AI in healthcare is developing rapidly, with many applications currently in use or in development in the UK and worldwide. The Nuffield Council on Bioethics examines the current and potential applications of AI in healthcare, and the ethical issues arising from its use, in a new briefing note, Artificial Intelligence (AI) in healthcare and research, published today.
There is much hope and excitement surrounding the use of AI in healthcare. It has the potential to make healthcare more efficient and patient-friendly; speed up and reduce errors in diagnosis; help patients manage symptoms or cope with chronic illness; and help avoid human bias and error. But there are some important questions to consider: who is responsible for the decisions made by AI systems? Will increasing use of AI lead to a loss of human contact in care? What happens if AI systems are hacked?
The briefing note outlines the ethical issues raised by the use of AI in healthcare, such as:
- the potential for AI to make erroneous decisions;
- who is responsible when AI is used to support decision-making;
- difficulties in validating the outputs of AI systems;
- the risk of inherent bias in the data used to train AI systems;
- ensuring the security and privacy of potentially sensitive data;
- securing public trust in the development and use of AI technology;
- effects on people’s sense of dignity and social isolation in care situations;
- effects on the roles and skill-requirements of healthcare professionals; and
- the potential for AI to be used for malicious purposes.
Hugh Whittall, Director of the Nuffield Council on Bioethics, says:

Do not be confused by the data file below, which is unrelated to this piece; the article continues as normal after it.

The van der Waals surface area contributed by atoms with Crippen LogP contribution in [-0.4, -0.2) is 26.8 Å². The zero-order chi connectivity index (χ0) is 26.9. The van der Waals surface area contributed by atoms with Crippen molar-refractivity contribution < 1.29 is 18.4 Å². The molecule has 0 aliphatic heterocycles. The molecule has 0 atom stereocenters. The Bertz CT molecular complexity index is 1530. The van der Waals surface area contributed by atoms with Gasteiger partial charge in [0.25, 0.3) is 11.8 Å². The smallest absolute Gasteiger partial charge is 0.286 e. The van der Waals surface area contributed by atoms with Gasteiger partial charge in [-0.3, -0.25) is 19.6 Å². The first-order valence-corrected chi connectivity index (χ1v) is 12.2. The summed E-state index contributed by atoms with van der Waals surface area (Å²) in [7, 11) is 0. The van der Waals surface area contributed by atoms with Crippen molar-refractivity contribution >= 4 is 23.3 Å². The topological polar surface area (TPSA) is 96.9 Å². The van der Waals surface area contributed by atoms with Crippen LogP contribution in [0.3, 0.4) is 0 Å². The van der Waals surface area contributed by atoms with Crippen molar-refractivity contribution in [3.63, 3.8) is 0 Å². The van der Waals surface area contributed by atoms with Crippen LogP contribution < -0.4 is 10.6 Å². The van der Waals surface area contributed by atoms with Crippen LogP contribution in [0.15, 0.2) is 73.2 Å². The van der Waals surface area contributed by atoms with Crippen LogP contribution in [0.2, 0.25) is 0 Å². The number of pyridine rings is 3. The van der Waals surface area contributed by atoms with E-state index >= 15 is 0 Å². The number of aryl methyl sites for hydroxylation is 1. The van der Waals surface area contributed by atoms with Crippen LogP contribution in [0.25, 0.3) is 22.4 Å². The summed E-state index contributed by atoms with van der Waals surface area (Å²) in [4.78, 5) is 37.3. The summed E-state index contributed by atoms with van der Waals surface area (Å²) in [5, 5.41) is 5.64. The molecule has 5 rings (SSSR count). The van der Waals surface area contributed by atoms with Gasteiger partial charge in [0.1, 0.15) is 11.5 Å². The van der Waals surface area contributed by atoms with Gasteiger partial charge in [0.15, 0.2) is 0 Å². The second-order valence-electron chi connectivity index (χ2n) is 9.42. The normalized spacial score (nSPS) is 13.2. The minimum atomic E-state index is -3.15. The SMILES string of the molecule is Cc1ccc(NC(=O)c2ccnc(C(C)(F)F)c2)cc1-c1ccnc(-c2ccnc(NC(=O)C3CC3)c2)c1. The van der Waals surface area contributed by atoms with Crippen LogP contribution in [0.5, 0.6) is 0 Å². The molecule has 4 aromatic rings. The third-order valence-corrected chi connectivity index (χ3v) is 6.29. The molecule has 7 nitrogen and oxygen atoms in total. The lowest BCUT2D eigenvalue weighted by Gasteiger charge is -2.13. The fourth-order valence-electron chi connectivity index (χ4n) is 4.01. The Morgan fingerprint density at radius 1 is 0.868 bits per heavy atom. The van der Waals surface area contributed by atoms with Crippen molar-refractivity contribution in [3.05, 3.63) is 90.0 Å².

“The potential applications of AI in healthcare are being explored through a number of promising initiatives across different sectors – by industry, health sector organisations and through government investment. While their aims and interests may vary, there are some common ethical issues that arise from their work.
Our briefing note outlines some of the key ethical issues that need to be considered if the benefits of AI technology are to be realised, and public trust maintained. These are live questions that set out an agenda for newly-established bodies like the UK Government Centre for Data Ethics and Innovation, and the Ada Lovelace Institute. The challenge will be to ensure that innovation in AI is developed and used in a ways that are transparent, that address societal needs, and that are consistent with public values.”
Notes to editors
The Nuffield Council on Bioethics is an independent body that has been advising policy makers on ethical issues in bioscience and medicine for more than 25 years. As well as being a key UK partner on international networks of advisory bodies, the Council has an international reputation for advising policy-makers and stimulating debate in bioethics. The Council is funded by the Nuffield Foundation, the Medical Research Council, and Wellcome.
This is the third in a new series of bioethics briefing notes published by the Council. The previous notes focused on The search for a treatment for ageing and Whole genome sequencing of babies. We will publish further bioethics briefing notes this year on topics including the use of identification biometrics.
The Ada Lovelace Institute was announced by the Nuffield Foundation in March 2018. When the Institute becomes fully established, it will examine the ethical and social issues arising from the use of data, algorithms, and artificial intelligence, and ensure they are harnessed for social well-being.
Nuffield Council on Bioethics
Phone: 020 7681 9622, 07551 159670